Those of you who have been following along (bonus points if you were here during the LJ days), know that I have a thing for list books. I’ve been watching the 1001 Movies You Must Watch Before You Die (latest installment here) in order, and then someone gifted me the book 1001 Days that Shaped the World.
Now, I can’t really take the same approach as with the movies until my time machine gets back out of the shop. They say it will be ready next week, but they’ve been saying that since November of the year 2472, so not sure whether to believe them anymore*.
So instead of living each of the days listed, I had to settle for another unorthodox way of enjoying this book: reading each entry in the order they printed it–which is to say reading the book cover to cover.
Now these aren’t really books that are best enjoyed by reading it that way. These books are probably the ultimate bucket-list creators and dippers. By dippers, I am referring to those books you dip into (hence the name) whenever you need to recall a particular fact or event.
What I particularly enjoy about this one is that the author, Peter Furtado, doesn’t let his politics shape the book. A real risk in this kind of volume is to make evident one’s own leanings by removing events that don’t align with your political bent. In reading this one, it’s impossible to know whether the author leans left, right or believes that unicorns are evil. And that is wonderful in this day and age, especially in a book that would have been utterly ruined and rendered meaningless if someone’s politics had been involved. His professionalism as a curator is hugely beneficial (protip: if you’re running a book, an event or anything else that isn’t specifically political–or which doesn’t have big yellow disclaimers about the content–and your politics show, that is unprofessional).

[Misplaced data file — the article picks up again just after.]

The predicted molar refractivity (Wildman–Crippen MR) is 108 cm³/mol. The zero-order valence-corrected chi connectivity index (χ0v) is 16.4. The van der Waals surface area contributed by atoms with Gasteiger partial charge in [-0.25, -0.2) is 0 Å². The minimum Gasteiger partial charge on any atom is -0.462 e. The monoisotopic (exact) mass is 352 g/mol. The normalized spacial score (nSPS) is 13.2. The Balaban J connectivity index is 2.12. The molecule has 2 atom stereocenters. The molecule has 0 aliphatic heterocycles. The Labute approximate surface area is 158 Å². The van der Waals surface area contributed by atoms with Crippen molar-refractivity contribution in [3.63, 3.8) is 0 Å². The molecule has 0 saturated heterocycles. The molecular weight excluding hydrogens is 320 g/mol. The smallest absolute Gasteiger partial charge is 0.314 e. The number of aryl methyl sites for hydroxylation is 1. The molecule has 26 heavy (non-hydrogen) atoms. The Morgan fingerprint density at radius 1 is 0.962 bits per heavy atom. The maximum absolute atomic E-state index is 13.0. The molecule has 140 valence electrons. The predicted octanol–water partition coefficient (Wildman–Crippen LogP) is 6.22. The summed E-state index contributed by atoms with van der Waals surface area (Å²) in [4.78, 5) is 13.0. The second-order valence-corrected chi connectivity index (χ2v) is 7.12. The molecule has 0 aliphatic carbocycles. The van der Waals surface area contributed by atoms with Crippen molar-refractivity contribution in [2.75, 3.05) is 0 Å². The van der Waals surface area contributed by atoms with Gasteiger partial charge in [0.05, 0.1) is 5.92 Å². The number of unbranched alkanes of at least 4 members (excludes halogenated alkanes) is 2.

So I enjoyed this one, learned a huge amount, and recommend to all of you on either side of the spectrum.
I like these books a lot.
Gustavo Bondoni is an Argentine writer. His novel Outside tells of really important events that happened a few hundred years from today. If you don’t have a time machine, you may want to buy it here.
*Did you see what I did there?